How to turn Facebook likes into Votes? - Link3 Technologies Ltd
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How to turn Facebook likes into Votes?

How do 87m records scraped from Facebook become an advertising campaign that could help swing an election? What does gathering that much data actually involve? And what does that data tell us about ourselves?

The Cambridge Analytica scandal has raised question after question, but for many, the technological USP of the company, which announced last week that it was closing its operations, remains a mystery.

For those 87 million people probably wondering what was actually done with their data, I went back to Christopher Wylie, the ex-Cambridge Analytica employee who blew the whistle on the company’s problematic operations in the Observer. According to Wylie, all you need to know is a little bit about data science, a little bit about bored rich women, and a little bit about human psychology…

Step one, he says, over the phone as he scrambles to catch a train: “When you’re building an algorithm, you first need to create a training set.” That is: no matter what you want to use fancy data science to discover, you first need to gather the old-fashioned way. Before you can use Facebook likes to predict a person’s psychological profile, you need to get a few hundred thousand people to do a 120-question personality quiz.

The “training set” refers, then, to that data in its entirety: the Facebook likes, the personality tests, and everything else you want to learn from. Most important, it needs to contain your “feature set”: “The underlying data that you want to make predictions on,” Wylie says. “In this case, it’s Facebook data, but it could be, for example, text, like natural language, or it could be clickstream data” – the complete record of your browsing activity on the web.“Those are all the features that you want to [use to] predict.”

At the other end, you need your “target variables” – in Wylie’s words, “the things that you’re trying to predict for. So in this case, personality traits or political orientation, or what have you.”

To a survey user, the process was quick: “You click the app, you go on, and then it gives you the payment code.” But two very important things happened in those few seconds. First, the app harvested as much data as it could about the user who just logged on. Where the psychological profile is the target variable, the Facebook data is the “feature set”: the information a data scientist has on everyone else, which they need to use in order to accurately predict the features they really want to know.

It also provided personally identifiable information such as real name, location and contact details – something that wasn’t discoverable through the survey sites themselves. “That meant you could take the inventory and relate it to a natural person [who is] matchable to the electoral register.”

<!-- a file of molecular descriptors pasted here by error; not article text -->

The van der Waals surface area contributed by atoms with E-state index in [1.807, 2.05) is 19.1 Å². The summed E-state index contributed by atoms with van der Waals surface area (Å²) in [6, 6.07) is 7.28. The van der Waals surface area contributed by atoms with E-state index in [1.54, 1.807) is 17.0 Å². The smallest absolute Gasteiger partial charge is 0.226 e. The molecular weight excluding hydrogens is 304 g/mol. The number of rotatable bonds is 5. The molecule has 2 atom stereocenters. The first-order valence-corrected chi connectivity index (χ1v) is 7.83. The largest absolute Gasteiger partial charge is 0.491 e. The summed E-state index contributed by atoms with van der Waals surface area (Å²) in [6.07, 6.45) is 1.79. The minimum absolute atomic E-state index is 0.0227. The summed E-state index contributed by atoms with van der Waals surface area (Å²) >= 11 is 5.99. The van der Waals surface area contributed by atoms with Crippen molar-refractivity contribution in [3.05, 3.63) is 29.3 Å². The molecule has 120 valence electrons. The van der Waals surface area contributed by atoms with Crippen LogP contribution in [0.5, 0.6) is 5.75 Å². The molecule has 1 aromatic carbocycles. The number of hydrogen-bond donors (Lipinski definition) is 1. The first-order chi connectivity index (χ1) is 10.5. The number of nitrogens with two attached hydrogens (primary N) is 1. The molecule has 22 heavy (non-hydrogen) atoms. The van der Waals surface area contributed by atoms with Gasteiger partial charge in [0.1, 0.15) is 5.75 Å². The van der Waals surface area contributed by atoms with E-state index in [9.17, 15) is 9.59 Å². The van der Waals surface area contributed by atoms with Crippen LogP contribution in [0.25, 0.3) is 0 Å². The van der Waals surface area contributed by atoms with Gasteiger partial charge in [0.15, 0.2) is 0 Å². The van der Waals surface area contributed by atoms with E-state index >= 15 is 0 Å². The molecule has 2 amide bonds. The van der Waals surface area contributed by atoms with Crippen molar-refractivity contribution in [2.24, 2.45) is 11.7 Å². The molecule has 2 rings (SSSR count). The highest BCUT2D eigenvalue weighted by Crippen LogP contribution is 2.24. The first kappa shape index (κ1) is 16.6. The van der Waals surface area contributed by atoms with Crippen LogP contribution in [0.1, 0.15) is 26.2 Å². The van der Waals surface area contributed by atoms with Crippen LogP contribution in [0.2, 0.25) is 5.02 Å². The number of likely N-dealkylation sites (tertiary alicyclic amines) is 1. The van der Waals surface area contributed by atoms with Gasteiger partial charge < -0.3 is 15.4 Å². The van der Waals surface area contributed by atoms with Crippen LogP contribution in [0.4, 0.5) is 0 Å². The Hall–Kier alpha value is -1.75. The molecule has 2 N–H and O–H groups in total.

Second, the app did the same thing for all the friends of the user who installed it. Suddenly the hundreds of thousands of people who you’ve paid a couple of dollars to fill out a survey, whose personalities are a mystery, become millions of people whose Facebook profiles are an open book.

That’s where the final transformation comes in. How do you turn a few hundred thousand personality profiles into a few million? With a lot of computing power, and a massive matrix of possibilities. “Even though your sample size is 300,000 people, give or take, your feature set is like 100m across,” says Wylie. Every single Facebook “like” found in the data set becomes its own column in this enormous matrix. “Even if there is only one instance in the entire set, it’s still a feature.”

“All that data was then put into an ensemble model,” Wylie says. “This is when you use different families or approaches of machine learning, because each of them will have their own strengths and weaknesses… and then they sort of vote, and then you amalgamate the results and come up with a conclusion.” This is where data science becomes more of a data art: the exact input of each approach to the overall model isn’t set in stone, and there’s no right way to do it. In the academic world, it’s sometimes called “training by grad student” – the point where the only thing to do is move forward through laborious trial and error. Still, it worked well enough, and in the end, Wylie says, “we built 253 algorithms, which meant there were 253 predictions per profiled record”. The goal was achieved: a model that could effectively take the Facebook likes of its subjects and work backwards, filling in the rest of the columns in the spreadsheet to arrive at guesses as to their personalities, political affiliations and more.

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